The H.O.P.E. House is honored to be a TEFAP-designated food pantry. To be eligible for USDA TEFAP commodities, recipients certify under penalty of perjury that they meet the TEFAP Income Guideline of 235% of current Federal Poverty Level. This program is one of the last safety net programs available to people who are in desperate need. TEFAP ensures there are no added barriers to receiving the assistance beyond the income self-attestation. From October 1, 2020, to September 30, 2021, 93,441,277 pounds of food were distributed under California’s TEFAP. For each registered TEFAP family, the H.O.P.E. House receives a monthly shipment of food that contains a frozen meat protein, beverage, dairy, pasta/rice/beans, and a variety of canned fruit/vegetables/meats. To apply for food assistance through TEFAP, please visit the H.O.P.E. House during its distribution hours.
Our essential partner, The White Pony Express, provides a significant amount of food “rescued” from restaurants and grocery stores that our volunteers receive and sort on Sundays. On Fridays, volunteers travel to Antioch to pick up and deliver food that the H.O.P.E. House purchases through donations and grants, as well as food donated through the FBCCSC. The BCUMC parishioners are another source of both monetary and in-kind donations, particularly to the clothing ministry, as is Brentwood’s Old Navy store. On Mondays and Wednesdays, the clothing ministry provides no-cost clothes, blankets, towels, toiletries, and small household items. However, given the very small storage space, donations are limited to the current season. Local farmers also contribute some of their harvests to the H.O.P.E. House. On the second and fourth Tuesday at about 3:00 p.m., the FBCCSC provides free fresh produce from the BCUMC’s side street. Patrons are asked to bring their own bags.
The hardest working partners are those who help with the building. Recently, when this tiny home needed help the most, our community partners stepped up. Each time the H.O.P.E. House needed a repair, the company that responded donated its services without being asked. McCauley Pest Control Services help keep the building safe from pests; Rodda Electric upgraded the electrical for nine refrigerators; Sexton Heating and Air repaired the ventilation ductwork; Scheer Home Security and Elite Defense Security installed a security system and donated monitoring; the Tyler Williams Family donated their time to install the clothing ministry’s shade cover and repair a damaged door; Head Out Hauling donated hauling services, and Lowe’s of Brentwood provided a deep discount for a replacement freezer. And we count 110° Magazine as a partner for helping us get the word out about the H.O.P.E. House. Of course, throughout H.O.P.E. House’s 11 years, many other partners provided significant support including the Brentwood Lions Club, and everyday citizens who donate money, clothing, and even cereal boxes. For these and others who are not noted in this article, we are deeply grateful.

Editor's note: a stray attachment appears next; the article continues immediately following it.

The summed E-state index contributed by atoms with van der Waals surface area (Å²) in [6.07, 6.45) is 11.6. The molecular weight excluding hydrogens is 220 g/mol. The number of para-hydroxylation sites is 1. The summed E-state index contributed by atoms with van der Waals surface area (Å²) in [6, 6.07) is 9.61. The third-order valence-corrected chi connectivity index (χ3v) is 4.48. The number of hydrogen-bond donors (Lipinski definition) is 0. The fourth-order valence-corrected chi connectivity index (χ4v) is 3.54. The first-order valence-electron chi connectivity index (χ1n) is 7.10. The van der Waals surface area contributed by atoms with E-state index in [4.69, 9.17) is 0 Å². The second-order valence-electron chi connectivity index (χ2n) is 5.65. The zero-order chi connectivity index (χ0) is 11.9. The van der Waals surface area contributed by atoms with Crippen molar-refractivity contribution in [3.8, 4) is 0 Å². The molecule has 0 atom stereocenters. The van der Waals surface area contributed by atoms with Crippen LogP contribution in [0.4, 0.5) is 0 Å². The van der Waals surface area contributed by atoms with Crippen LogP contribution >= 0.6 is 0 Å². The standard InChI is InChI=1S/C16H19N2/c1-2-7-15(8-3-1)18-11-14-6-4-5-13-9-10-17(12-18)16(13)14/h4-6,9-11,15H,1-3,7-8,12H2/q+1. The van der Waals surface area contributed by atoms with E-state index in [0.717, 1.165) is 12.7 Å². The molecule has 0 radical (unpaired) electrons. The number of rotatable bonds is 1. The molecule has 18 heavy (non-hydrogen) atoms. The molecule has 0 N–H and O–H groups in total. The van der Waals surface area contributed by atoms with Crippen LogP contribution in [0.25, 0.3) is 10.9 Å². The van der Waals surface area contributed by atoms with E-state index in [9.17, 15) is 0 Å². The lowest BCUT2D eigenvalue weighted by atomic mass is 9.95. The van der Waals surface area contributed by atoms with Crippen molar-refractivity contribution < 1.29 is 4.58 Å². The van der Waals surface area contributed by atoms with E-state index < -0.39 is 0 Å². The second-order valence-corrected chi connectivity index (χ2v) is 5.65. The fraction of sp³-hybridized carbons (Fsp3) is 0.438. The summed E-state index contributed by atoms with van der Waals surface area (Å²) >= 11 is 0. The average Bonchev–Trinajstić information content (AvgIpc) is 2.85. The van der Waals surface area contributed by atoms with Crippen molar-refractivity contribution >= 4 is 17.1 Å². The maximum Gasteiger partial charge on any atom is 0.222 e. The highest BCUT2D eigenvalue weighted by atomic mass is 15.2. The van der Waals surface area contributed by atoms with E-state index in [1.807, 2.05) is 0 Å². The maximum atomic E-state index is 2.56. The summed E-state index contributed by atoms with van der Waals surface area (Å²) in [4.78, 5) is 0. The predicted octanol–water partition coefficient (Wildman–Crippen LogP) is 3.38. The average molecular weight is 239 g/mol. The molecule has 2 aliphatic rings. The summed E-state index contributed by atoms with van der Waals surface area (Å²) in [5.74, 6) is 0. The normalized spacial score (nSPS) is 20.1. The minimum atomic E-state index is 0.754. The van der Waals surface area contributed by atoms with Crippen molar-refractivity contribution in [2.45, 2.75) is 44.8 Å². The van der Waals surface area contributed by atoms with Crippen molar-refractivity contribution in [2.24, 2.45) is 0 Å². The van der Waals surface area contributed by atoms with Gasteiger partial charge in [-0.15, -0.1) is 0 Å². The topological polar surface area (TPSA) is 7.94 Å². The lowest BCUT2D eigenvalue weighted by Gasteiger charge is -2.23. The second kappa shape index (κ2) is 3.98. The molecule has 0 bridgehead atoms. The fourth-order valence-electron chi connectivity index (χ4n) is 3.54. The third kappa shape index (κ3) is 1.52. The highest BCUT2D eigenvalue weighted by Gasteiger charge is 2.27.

These are unprecedented times, with inflation increasing food costs beyond reach for many families. For those struggling to get by, food banks are an essential part of survival. But even food banks have their struggles as they are usually solely funded through unpredictable grant cycles and in-kind/cash donations. This year, the Safeway Foundation granted H.O.P.E House $3,000 at the most crucial time possible—when it was facing closure. When Jerry Walton, Director of eight years retired, the assumption was H.O.P.E. House would close. Both Antioch and Pittsburg-based food pantries closed in 2022. Aside from financing difficulties, recruiting and retaining volunteers is difficult. Jerry did an amazing job keeping the pantry open, even refusing to close during the height of the pandemic until the virus made its way inside the H.O.P.E. House and a short closure was necessary. But permanently close, it did not. Another grant was received from FEMA that would cover most of the needed 2022 Food Bank purchases, and most recently, the City of Brentwood granted the H.O.P.E. House $2,500.
Since grant cycles are unpredictable, the H.O.P.E. House’s search for sustainable funding continues for not only food, but also for operational expenses such as electric, gas, garbage, water, and maintenance. Because so many families depend on us, we must be confident in our funding to assure that we are going to be around for the next decade. With that, we continue applying for grants and appealing to our wonderful community for support. A big thank you to our volunteers, to the BCUMC trustees for the use of the Agnes Bonde home, and to our community partners for your support!